Monday, November 24, 2014

You Never Get a Second Chance to Blow a First Impression

I have received a lot of questions about interview attire; I have two rules to guide applicants:

1. Do not be noticed for your clothes. You want to be remembered for your accomplishments, not your attire. Years later, I still remember the applicant who arrived in a Bugs Bunny tie. I also recall the applicant who arrived in jeans. (He packed his interview clothes, checked his luggage, his bags were lost, and he had nothing else to wear for his early morning interview. Keep your clothes with you - carry-on.)

2. Be comfortable. No heels that are so high you are in too much pain to take the tour. No coat so light - but stylish! - that you can't walk out of the building.

Monday, November 17, 2014

Illegal Interview Questions

The interview - whether for med school, residency, or fellowship - is subject to basic legal rules. Admissions officers/faculty members should refrain from asking questions that are irrelevant to the position the interviewee is seeking. Questions about race, religion, and marital/family status are no-nos.

When I was interviewing for residency, I was asked about my dating status... If you think these missteps are old news, a lovely client last year told me she was asked about her family planning. Very awkward.

If you are asked these types of questions, you can simply answer (if it's not distasteful to you) or respond by addressing the intent of the question without revealing personal information. ("I think you're asking whether I'd come to your institution if accepted. I can assure you no family issues will keep me from attending.") You can also refuse to answer the question; of course, this last tactic might cost you the position you are seeking - as unfair as that is.

Monday, November 10, 2014

Residency Rankings

I have some real qualms about ranking institutions, but I'm offering this Doximity and U. S. News & World Report "2014 Top Medical Residency Programs" navigator with the understanding that my readers will use their best judgment in utilizing it. Caveat emptor.

Monday, November 3, 2014

Thank You Notes - So Easy for You to Do

I've gotten a lot of questions recently about thank you notes. Remember that thank you notes are low-hanging fruit in the admissions process. They are easy to write and can make a big impression.

Make sure to write handwritten notes; email thank you notes can look a bit lazy and can be easily deleted.

Monday, October 27, 2014

Guru on the Go®

Last admissions season I rolled out a series of under-one-minute, stop-motion-animation videos for applicants. I've had several thousand views, and I even got a shout-out from the NRMP® itself. (They tweeted, saying they agreed with the advice in the clip, "NRMP® Ranking to Avoid a Spanking.")

For those of you who'd like to take a look at the videos, check out (and subscribe to) my Youtube channel or look at my website here. Timely ones are "Dine Don't Whine," "Stars are Made Not Born," and "No Ring, No Thing."

Monday, October 20, 2014

Being the Squeaky Wheel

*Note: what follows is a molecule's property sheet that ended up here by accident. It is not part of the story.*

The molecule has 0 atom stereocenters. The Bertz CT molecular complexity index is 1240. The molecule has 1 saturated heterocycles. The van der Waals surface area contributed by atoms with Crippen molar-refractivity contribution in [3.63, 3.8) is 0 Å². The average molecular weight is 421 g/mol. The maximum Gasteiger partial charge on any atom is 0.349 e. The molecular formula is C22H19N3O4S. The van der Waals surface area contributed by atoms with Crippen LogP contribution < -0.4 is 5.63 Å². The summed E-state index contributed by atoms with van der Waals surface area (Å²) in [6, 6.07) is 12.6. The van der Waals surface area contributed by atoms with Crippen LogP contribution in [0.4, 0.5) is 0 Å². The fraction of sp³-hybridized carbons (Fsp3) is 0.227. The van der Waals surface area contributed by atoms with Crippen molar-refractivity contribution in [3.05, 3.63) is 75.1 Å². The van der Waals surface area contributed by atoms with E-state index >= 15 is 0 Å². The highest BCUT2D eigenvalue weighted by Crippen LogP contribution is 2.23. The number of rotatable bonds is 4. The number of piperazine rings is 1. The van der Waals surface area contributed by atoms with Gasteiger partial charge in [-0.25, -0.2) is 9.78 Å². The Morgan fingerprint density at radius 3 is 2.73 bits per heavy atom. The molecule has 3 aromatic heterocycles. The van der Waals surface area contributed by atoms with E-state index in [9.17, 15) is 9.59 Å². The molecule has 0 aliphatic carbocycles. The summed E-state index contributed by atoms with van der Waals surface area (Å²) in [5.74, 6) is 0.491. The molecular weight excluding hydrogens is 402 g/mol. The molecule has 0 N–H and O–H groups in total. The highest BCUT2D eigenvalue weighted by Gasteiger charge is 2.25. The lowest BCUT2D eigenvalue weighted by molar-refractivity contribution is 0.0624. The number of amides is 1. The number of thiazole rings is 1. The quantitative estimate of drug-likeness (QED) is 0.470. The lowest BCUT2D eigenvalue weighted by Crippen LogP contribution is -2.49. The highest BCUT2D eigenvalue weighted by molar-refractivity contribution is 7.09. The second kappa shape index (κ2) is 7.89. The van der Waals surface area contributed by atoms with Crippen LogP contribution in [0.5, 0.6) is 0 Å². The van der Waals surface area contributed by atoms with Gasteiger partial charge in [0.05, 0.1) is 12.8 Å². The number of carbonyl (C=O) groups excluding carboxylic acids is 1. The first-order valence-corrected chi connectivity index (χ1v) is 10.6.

Several years ago I helped a strong applicant who had been rejected by a top medical school. He thought he was a very good fit for this particular institution, so he called the school to make his case. Surprisingly, after the applicant's phone call, the school granted him an interview, reversing their original rejection.

It was at this time when I met the applicant; we conducted a mock interview, so he would be well-prepared.

Ultimately, after being initially rejected, this applicant was admitted to that top school.

Of course, this is an exceedingly rare occurrence. (Just to clarify: In seven and a half years as a professional coach, I've only seen this happen once!) But to me, the moral of this story is that it is worth being assertive (not aggressive) in the medical school and residency admissions processes: Send an update letter, call institutions (politely) to inquire about your status (if they do not expressly prohibit phone calls), and be proactive during your interviews.

Monday, October 13, 2014

Why Do You Want to Be a [...]?

Whether applying to medical school, residency, fellowship, or dental school, applicants seem to get tripped up on questions about their reasons for pursuing their career goals. How can you make your answer distinctive from all of the others'? The key is to use your accomplishments to a) distinguish yourself and b) prove your point. You want to be a doctor because you like to think analytically about scientific problems? Showcase your research. You want to be an anesthesiologist because you like pharmacology? Detail how you tutored the subject to first-years.By using evidence of your accomplishments, you'll convince your interviewer and remind her of your worthiness.

Monday, October 6, 2014

2014 NRMP Program Director Survey is Now Available

Every two years the National Resident Matching Program® (NRMP) publishes a current program director (PD) survey which focuses on two main questions: 1) What factors do PDs use in deciding whom to interview? 2) What factors do PDs use in deciding whom to rank? Results of the 2014 Program Director Survey is available here.

So, as you approach interviews, if you're wondering what PDs want, here are your answers.